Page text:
Be prepared before you start working on your classic car
By | Last updated: September 16, 2021
Classic Car Restoration feature

Classic car restoration is a very broad term that can mean almost anything, depending who you ask. Deciding what it means to you is crucial to making sure your restoration project goes smoothly and doesn’t end up as a never-finished pile of parts.

Decide exactly what you do and don’t want to do and how far you do and don’t want to go before you start and your restoration will run smoothly. Or at least more smoothly than it will if you don’t.

To help you out with that job, here are 10 things you need to know about classic car restoration and how you can deal with them in the best way.

Lead photo by Dee Dalasio/Shutterstock.com

1. Cut Out the Rust

Rust is number one on the list because rust is the biggest reason for starting a restoration in the first place. If the car wasn’t rusty, you’d just drive it. There are different levels of rust, though, requiring different techniques to get rid of them.

The best way to get rid of rust is to cut out all of the rusty panels. Using a tool like a reciprocating saw, a cut-off wheel, or even, if you’re in a big-budget garage, a plasma cutter that just vaporizes the metal, are the easiest and best ways to cut out the rusty bits.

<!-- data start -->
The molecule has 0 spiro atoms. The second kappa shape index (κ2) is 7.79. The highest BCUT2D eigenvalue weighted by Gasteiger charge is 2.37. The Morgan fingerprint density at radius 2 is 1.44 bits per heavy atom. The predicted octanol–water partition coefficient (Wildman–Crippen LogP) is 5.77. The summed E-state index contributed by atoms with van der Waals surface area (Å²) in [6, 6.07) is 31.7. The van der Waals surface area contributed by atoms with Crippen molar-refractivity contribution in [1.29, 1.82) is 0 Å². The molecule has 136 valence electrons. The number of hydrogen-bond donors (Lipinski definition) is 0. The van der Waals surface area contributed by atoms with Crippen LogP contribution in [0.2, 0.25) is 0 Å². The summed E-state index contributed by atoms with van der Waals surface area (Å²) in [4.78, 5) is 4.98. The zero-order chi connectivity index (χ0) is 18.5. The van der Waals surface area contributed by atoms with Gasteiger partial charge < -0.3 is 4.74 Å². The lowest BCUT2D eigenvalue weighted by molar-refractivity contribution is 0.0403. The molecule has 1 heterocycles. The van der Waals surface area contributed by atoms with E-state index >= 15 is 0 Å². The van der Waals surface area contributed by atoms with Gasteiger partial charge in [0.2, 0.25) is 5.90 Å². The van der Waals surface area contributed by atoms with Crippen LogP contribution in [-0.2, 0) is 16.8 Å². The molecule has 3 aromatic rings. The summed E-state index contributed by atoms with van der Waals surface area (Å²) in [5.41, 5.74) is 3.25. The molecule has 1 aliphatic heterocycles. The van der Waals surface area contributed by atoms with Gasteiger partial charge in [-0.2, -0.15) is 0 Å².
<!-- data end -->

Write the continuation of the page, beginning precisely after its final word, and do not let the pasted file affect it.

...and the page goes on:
It’s a bit of a scorched earth policy and you’ll need to use a welder to replace the missing metal, but it will prevent any spread. If a panel is too far gone, many companies sell entire replacements that let you cut out the large piece and replace it all at once.

2. Rust with Less Fuss

If your rust is not through the metal anywhere, there are easier ways to take care of it. A wire brush on a grinder or drill is a quick and easy way to remove rust and scale. Follow it up with a power sander or die grinder to take it back to bare metal and your classic car will be looking good again in no time.

Another way to combat rust is a chemical removal often called Naval Jelly. No, it’s not from your belly button, it is a mix of phosphoric and sulphuric acids in gel form. Brush it on and it chemically transforms light rust into a primable or even paintable surface. Other rust removal products do a similar job to remove light rust.

3. Hold Onto Everything

You are about to remove dozens if not hundreds or even thousands of parts from your car. Lots of those parts are large, but most of them will be tiny. Screws, bolts, nuts, clips, and other fasteners. Losing just one can ruin your entire restoration project. Hold on to them and keep them organized using a parts bin. Offered open or sliding drawers, or even portable tool-box style kits, keeping your hardware sorted and easy to find will save you hours of searching down the road. Having a range of small zip bags you can fasten and then tape to the part they go with is also a great way to go about it.